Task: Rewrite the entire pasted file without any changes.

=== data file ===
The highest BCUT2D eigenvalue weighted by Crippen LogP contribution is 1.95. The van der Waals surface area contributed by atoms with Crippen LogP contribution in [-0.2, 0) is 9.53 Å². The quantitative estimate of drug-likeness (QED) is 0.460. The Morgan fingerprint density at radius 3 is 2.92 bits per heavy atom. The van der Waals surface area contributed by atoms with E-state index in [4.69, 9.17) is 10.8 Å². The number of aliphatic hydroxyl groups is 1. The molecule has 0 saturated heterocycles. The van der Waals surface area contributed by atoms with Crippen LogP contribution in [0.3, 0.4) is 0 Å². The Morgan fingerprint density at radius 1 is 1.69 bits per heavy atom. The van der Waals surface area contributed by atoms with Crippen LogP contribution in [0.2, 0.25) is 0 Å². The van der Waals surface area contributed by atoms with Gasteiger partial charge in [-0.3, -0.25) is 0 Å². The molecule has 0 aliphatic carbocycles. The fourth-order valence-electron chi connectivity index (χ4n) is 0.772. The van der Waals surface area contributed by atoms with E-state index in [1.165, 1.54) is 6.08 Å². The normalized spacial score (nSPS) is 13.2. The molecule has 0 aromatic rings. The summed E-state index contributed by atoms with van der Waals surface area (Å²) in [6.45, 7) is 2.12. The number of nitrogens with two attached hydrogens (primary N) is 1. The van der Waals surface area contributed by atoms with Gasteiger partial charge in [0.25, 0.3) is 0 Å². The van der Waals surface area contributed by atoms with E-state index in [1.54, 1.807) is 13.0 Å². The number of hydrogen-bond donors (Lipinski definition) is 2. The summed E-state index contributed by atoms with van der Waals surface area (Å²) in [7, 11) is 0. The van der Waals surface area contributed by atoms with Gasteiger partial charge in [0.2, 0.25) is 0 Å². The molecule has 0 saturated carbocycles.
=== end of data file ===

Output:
The highest BCUT2D eigenvalue weighted by Crippen LogP contribution is 1.95. The van der Waals surface area contributed by atoms with Crippen LogP contribution in [-0.2, 0) is 9.53 Å². The quantitative estimate of drug-likeness (QED) is 0.460. The Morgan fingerprint density at radius 3 is 2.92 bits per heavy atom. The van der Waals surface area contributed by atoms with E-state index in [4.69, 9.17) is 10.8 Å². The number of aliphatic hydroxyl groups is 1. The molecule has 0 saturated heterocycles. The van der Waals surface area contributed by atoms with Crippen LogP contribution in [0.3, 0.4) is 0 Å². The Morgan fingerprint density at radius 1 is 1.69 bits per heavy atom. The van der Waals surface area contributed by atoms with Crippen LogP contribution in [0.2, 0.25) is 0 Å². The van der Waals surface area contributed by atoms with Gasteiger partial charge in [-0.3, -0.25) is 0 Å². The molecule has 0 aliphatic carbocycles. The fourth-order valence-electron chi connectivity index (χ4n) is 0.772. The van der Waals surface area contributed by atoms with E-state index in [1.165, 1.54) is 6.08 Å². The normalized spacial score (nSPS) is 13.2. The molecule has 0 aromatic rings. The summed E-state index contributed by atoms with van der Waals surface area (Å²) in [6.45, 7) is 2.12. The number of nitrogens with two attached hydrogens (primary N) is 1. The van der Waals surface area contributed by atoms with Gasteiger partial charge in [0.25, 0.3) is 0 Å². The van der Waals surface area contributed by atoms with E-state index in [1.54, 1.807) is 13.0 Å². The number of hydrogen-bond donors (Lipinski definition) is 2. The summed E-state index contributed by atoms with van der Waals surface area (Å²) in [7, 11) is 0. The van der Waals surface area contributed by atoms with Gasteiger partial charge in [0.2, 0.25) is 0 Å². The molecule has 0 saturated carbocycles.